We’ve been watching storm after storm blow through Wyoming, waiting for months for the snow to melt and the skies to clear up long enough to get back on that old Ved granite. And, finally, this weekend we made it. There are some nice pictures in the gallery.
Doug and Liz agreed to join us for camping on Friday night and climbing on Saturday. After hearing about the astounding and enigmatic Beehive Buttress from Dylan and Ann last fall, Mark and I asked Doug and Liz to show how to find the place. The rock is hidden northwest of just about every other rock in Vedauwoo, and required a half hour of driving into a remote wooded area of the mountains.
Vedauwoo has a long history. The guidebook actually lists very few FA’s, and the reason given is that it is assumed that local Native Americans most likely ascended many of the routes long before pioneers arrived. More recent climbing history has established a very strong traditional ethic. There are only a handful of bolted routes, all of which are protected carefully and sparsely. There are rumors that people who have added bolts to climbs have been severely punished.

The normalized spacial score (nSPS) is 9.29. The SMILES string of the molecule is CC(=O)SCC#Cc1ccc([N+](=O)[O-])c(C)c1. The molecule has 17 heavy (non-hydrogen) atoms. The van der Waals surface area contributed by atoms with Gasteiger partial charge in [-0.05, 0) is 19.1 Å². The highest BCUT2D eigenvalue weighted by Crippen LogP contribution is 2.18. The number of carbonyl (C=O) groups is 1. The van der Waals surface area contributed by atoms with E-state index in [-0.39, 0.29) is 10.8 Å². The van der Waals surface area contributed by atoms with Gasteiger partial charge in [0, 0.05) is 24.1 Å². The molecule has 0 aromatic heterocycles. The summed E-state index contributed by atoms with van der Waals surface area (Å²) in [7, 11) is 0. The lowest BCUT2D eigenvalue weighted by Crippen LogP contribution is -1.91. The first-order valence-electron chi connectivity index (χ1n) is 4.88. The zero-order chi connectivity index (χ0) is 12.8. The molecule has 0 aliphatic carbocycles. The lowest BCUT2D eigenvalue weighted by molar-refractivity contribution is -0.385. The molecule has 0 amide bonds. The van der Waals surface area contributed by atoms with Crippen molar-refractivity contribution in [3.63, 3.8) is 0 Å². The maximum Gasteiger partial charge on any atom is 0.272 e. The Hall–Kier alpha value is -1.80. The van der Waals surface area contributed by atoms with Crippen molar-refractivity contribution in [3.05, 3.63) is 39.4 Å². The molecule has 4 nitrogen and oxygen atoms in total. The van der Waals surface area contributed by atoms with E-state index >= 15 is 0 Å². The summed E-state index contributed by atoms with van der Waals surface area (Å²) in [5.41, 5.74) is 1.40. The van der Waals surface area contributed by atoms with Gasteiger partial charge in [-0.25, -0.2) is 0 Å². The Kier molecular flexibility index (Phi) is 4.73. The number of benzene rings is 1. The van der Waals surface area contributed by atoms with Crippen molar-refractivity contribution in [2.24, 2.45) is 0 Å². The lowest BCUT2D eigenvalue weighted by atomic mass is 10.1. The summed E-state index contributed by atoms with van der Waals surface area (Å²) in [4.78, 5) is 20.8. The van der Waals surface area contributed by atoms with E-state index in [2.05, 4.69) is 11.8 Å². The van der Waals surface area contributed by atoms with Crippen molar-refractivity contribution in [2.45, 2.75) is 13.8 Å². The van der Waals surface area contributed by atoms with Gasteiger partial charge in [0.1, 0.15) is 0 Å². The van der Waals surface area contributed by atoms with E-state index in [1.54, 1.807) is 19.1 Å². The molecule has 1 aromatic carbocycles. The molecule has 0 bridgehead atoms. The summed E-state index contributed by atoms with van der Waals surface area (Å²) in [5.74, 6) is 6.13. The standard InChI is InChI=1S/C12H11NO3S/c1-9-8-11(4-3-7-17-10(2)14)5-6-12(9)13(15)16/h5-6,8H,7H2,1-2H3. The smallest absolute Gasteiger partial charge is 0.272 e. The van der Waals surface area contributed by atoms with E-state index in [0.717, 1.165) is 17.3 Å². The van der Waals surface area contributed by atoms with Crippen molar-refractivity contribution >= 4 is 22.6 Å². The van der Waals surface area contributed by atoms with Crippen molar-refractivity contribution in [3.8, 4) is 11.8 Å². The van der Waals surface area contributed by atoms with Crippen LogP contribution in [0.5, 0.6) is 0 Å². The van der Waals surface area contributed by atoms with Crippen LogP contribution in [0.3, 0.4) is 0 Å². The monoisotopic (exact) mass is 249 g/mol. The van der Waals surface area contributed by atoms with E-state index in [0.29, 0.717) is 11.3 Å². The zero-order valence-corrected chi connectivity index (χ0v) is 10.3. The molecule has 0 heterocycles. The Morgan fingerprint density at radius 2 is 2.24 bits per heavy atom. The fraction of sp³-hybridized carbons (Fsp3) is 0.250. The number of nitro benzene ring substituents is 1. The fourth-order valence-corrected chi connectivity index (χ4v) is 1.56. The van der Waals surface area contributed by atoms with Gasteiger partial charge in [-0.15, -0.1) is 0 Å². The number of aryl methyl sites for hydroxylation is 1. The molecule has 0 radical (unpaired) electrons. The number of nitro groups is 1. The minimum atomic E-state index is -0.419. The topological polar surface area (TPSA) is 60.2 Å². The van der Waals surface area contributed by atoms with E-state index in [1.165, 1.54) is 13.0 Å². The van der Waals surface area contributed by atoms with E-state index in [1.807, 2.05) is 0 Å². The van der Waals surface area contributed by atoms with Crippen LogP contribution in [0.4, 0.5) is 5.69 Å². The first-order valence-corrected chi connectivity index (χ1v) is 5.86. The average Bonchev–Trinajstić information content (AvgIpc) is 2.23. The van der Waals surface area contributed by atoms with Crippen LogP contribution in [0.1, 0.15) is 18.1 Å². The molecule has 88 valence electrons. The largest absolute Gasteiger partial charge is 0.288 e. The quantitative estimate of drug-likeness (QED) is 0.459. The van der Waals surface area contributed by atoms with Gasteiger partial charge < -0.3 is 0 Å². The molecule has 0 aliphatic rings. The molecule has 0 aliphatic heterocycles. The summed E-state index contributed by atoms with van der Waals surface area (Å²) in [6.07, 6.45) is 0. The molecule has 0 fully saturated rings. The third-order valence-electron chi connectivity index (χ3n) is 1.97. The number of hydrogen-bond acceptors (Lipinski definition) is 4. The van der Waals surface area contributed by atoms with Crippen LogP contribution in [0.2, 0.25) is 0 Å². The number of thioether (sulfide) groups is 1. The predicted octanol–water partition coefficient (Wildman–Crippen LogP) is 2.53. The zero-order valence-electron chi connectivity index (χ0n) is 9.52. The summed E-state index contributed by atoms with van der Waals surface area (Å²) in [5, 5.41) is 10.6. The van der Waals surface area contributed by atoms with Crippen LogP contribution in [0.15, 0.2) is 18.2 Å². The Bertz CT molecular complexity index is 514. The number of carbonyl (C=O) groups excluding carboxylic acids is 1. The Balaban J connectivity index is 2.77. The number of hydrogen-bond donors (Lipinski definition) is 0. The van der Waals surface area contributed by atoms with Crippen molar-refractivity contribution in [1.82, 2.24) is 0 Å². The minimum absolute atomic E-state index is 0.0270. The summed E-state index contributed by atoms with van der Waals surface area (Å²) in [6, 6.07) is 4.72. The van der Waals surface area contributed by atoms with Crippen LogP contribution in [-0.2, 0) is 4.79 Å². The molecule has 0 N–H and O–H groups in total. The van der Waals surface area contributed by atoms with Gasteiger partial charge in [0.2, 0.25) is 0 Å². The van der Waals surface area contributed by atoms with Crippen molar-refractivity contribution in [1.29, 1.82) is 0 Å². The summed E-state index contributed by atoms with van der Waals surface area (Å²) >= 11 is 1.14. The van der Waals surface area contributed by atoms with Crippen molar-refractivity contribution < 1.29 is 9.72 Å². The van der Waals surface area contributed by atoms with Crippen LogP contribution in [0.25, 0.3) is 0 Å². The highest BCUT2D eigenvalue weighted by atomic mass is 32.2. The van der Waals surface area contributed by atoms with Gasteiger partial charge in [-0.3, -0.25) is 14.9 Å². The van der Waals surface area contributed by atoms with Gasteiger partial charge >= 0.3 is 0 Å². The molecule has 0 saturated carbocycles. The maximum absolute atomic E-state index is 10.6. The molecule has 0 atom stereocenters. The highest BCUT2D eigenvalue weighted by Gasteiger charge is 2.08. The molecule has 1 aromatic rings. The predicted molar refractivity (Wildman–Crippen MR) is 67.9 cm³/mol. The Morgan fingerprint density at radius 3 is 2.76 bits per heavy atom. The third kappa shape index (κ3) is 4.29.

Which is why I was so shocked when Dylan came back to Fort Collins last fall with tales of a massively bolted sport crag in Vedauwoo. This place isn’t in any guidebook, and not on any websites. And that is probably good for the health of the people who installed all of that hardware.
We enjoyed a great day climbing under a hot sun. Unlike Dylan (who seemed to have some insider information), I cannot give names or grades for the climbs. I know nothing about the place!
We started with the two easy climbs to the far left, and I did a rusty, slow, lead of the one on the right. We moved further to the right and climbed four other more difficult routes. So, in all, I ticked off 6 long pitches that day, which was a long day for me. Mark and Doug climbed one more ultra long route, bringing their total up to 7 pitches for the day. We hiked out hungry, tired, sore and sunburned (some of us more than others…) at the end of the day.